The second cohort (GSE56047) contained a large transcriptome and methylome data from CD14+ samples, collected from 1202 individuals . The methylation data were obtained with the Illumina HumanMethylation450 array, and transcriptome profiling was performed with Illumina HumanHT-12 V4.0 expression BeadChip. The phenotypical data included information on sex, ethnical background, age, research site, and non-targeted cell proportions. The information on sex, ethnical background, and research site is represented by the variable “RacegenderSite.” In the current work, we regressed the quantity of MAD1L1 transcripts against the methylation M value of three investigated CpG sites. The linear models were adjusted for the “RacegenderSite” covariable, age, residual cell contamination, and chip ID. We used already normalized methylation and expression data deposited at GEO in both cohorts.
Characterization of the cohorts
The adolescent cohort was stratified into two depression risk groups: high depression risk and low depression risk. In screening, the cohort included 24 individuals in the high-risk group and 197 individuals in the low-risk group. In the recall, these numbers were as follows: high risk (n = 34) and low risk (n = 135). High-risk groups had a relatively higher proportion of women, other characteristics appeared to be similar in both screening and recall. The characteristics of the adolescent cohorts are given in Table 1.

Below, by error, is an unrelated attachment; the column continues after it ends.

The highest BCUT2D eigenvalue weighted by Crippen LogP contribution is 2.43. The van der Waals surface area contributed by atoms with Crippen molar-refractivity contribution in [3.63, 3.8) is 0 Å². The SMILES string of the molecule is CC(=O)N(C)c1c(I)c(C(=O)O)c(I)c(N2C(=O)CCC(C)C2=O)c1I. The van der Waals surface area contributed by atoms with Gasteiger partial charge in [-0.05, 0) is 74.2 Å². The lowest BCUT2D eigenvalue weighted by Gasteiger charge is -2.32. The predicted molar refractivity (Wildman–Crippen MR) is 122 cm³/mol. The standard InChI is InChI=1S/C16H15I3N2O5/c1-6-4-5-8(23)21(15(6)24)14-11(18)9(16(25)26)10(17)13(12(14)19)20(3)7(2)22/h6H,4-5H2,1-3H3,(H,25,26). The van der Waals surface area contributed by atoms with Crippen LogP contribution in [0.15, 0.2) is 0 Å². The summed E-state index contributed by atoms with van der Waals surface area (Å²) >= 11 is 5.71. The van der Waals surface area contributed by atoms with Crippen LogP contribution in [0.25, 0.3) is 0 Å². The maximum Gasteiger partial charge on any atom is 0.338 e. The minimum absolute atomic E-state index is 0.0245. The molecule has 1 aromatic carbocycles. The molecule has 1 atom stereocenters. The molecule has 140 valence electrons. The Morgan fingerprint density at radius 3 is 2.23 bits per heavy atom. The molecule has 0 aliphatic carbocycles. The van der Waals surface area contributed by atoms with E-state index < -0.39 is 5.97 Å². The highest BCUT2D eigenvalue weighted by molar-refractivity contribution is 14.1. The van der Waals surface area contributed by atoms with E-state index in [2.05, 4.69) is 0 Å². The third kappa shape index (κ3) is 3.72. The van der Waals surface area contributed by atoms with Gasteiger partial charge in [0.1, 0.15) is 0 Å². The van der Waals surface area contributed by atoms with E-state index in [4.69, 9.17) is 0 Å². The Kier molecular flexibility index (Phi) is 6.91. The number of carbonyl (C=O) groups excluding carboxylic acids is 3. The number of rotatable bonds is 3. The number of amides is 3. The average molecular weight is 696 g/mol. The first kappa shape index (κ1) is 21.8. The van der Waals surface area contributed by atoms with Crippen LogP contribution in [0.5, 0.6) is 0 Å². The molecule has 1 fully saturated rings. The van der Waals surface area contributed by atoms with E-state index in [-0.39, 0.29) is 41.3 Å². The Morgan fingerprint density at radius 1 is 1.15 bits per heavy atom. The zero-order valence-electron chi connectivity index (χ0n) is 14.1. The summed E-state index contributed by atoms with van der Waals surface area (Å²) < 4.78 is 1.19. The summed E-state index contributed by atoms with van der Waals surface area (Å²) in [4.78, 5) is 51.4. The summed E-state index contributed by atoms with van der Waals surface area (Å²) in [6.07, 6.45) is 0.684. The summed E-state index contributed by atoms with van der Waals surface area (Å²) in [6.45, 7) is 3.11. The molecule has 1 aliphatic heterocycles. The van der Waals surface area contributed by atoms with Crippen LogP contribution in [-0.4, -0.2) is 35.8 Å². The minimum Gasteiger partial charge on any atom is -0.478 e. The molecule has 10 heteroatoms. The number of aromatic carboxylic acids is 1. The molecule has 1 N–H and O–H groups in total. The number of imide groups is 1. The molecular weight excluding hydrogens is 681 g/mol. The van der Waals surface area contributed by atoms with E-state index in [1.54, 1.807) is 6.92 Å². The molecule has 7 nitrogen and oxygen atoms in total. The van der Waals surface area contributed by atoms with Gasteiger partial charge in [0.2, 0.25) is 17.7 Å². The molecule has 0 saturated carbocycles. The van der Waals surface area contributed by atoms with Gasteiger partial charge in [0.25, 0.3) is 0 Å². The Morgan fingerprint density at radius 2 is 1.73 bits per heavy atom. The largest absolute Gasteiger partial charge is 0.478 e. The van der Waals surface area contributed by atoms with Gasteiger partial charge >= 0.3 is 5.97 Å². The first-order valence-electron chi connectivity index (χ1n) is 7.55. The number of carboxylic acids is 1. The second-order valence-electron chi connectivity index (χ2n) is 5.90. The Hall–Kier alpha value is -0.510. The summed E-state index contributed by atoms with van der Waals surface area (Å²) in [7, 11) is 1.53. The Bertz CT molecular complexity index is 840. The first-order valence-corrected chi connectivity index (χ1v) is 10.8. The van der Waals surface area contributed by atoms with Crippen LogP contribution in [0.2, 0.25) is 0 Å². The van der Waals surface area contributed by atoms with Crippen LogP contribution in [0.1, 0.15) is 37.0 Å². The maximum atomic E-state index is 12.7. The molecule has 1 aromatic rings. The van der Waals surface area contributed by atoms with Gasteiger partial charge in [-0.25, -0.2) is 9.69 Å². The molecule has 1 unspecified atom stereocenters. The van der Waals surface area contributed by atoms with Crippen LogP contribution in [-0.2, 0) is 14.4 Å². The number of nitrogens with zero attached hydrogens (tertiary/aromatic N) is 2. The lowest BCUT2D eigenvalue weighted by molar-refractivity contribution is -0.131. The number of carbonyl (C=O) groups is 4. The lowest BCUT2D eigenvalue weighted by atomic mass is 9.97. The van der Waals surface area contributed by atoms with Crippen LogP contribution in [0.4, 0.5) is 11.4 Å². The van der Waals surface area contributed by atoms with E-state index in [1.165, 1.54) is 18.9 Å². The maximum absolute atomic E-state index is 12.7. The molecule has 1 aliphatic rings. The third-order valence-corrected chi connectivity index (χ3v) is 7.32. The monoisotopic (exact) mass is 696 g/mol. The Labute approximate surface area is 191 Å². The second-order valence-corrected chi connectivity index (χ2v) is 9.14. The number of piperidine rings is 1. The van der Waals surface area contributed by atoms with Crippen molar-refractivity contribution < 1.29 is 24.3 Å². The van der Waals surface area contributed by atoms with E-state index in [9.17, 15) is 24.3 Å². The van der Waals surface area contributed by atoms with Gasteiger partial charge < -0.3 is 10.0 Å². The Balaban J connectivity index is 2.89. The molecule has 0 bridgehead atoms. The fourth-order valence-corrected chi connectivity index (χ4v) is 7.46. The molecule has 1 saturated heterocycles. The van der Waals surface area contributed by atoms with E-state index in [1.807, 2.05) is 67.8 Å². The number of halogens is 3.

The characteristics of the SKI cohort are given in Table 2. Thirty-one participants were classified as severe suicide attempters, whereas 57 participants were considered as nonviolent suicide attempters. Two groups showed similar profiles regarding age and BMI. The severe suicide group was very enriched with men—51% versus 21% in the nonviolent group. Most of the participants were ethnical swedes (> 65%) in both groups. Personality disorders and substance abuses were more prevalent in the violent group.
In the cohort E-GEOD-41826, participants were presented into two groups: depressed and controls (Table 3). Both groups were identical in genders and almost identical in age and ethnical background. Individuals predominantly had Caucasian and African origin. The demographics for the GSE88890 cohort are available in the Additional file 9: Table S1. Study groups were almost identical regarding gender but appeared to be different in the ages of the participants, whereas in the suicide group, participants were on average ~ 9 years older.